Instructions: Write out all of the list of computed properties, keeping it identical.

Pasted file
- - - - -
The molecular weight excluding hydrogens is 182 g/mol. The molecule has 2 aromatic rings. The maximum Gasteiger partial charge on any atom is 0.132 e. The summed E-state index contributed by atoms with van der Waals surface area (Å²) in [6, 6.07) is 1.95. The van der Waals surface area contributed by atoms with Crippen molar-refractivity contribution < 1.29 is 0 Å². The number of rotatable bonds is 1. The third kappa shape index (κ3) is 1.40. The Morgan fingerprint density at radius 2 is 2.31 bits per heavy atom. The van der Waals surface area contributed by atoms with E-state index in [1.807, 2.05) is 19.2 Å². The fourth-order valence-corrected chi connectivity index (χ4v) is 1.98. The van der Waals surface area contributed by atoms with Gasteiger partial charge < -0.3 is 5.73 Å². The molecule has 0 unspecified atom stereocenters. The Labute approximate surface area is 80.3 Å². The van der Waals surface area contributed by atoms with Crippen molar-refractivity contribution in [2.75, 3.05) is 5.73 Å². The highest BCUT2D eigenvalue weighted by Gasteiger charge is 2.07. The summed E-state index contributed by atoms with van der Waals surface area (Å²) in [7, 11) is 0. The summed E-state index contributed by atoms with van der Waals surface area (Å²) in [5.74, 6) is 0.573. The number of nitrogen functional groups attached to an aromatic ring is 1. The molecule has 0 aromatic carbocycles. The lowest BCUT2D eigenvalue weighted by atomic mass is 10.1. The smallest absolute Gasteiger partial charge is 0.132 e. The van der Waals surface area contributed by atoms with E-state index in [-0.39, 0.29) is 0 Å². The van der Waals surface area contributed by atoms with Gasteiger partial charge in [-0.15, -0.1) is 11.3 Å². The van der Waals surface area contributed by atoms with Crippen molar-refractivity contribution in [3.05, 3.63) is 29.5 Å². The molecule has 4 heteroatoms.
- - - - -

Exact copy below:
The molecular weight excluding hydrogens is 182 g/mol. The molecule has 2 aromatic rings. The maximum Gasteiger partial charge on any atom is 0.132 e. The summed E-state index contributed by atoms with van der Waals surface area (Å²) in [6, 6.07) is 1.95. The van der Waals surface area contributed by atoms with Crippen molar-refractivity contribution < 1.29 is 0 Å². The number of rotatable bonds is 1. The third kappa shape index (κ3) is 1.40. The Morgan fingerprint density at radius 2 is 2.31 bits per heavy atom. The van der Waals surface area contributed by atoms with E-state index in [1.807, 2.05) is 19.2 Å². The fourth-order valence-corrected chi connectivity index (χ4v) is 1.98. The van der Waals surface area contributed by atoms with Gasteiger partial charge < -0.3 is 5.73 Å². The molecule has 0 unspecified atom stereocenters. The Labute approximate surface area is 80.3 Å². The van der Waals surface area contributed by atoms with Crippen molar-refractivity contribution in [2.75, 3.05) is 5.73 Å². The highest BCUT2D eigenvalue weighted by Gasteiger charge is 2.07. The summed E-state index contributed by atoms with van der Waals surface area (Å²) in [7, 11) is 0. The summed E-state index contributed by atoms with van der Waals surface area (Å²) in [5.74, 6) is 0.573. The number of nitrogen functional groups attached to an aromatic ring is 1. The molecule has 0 aromatic carbocycles. The lowest BCUT2D eigenvalue weighted by atomic mass is 10.1. The smallest absolute Gasteiger partial charge is 0.132 e. The van der Waals surface area contributed by atoms with E-state index in [-0.39, 0.29) is 0 Å². The van der Waals surface area contributed by atoms with Gasteiger partial charge in [-0.15, -0.1) is 11.3 Å². The van der Waals surface area contributed by atoms with Crippen molar-refractivity contribution in [3.05, 3.63) is 29.5 Å². The molecule has 4 heteroatoms.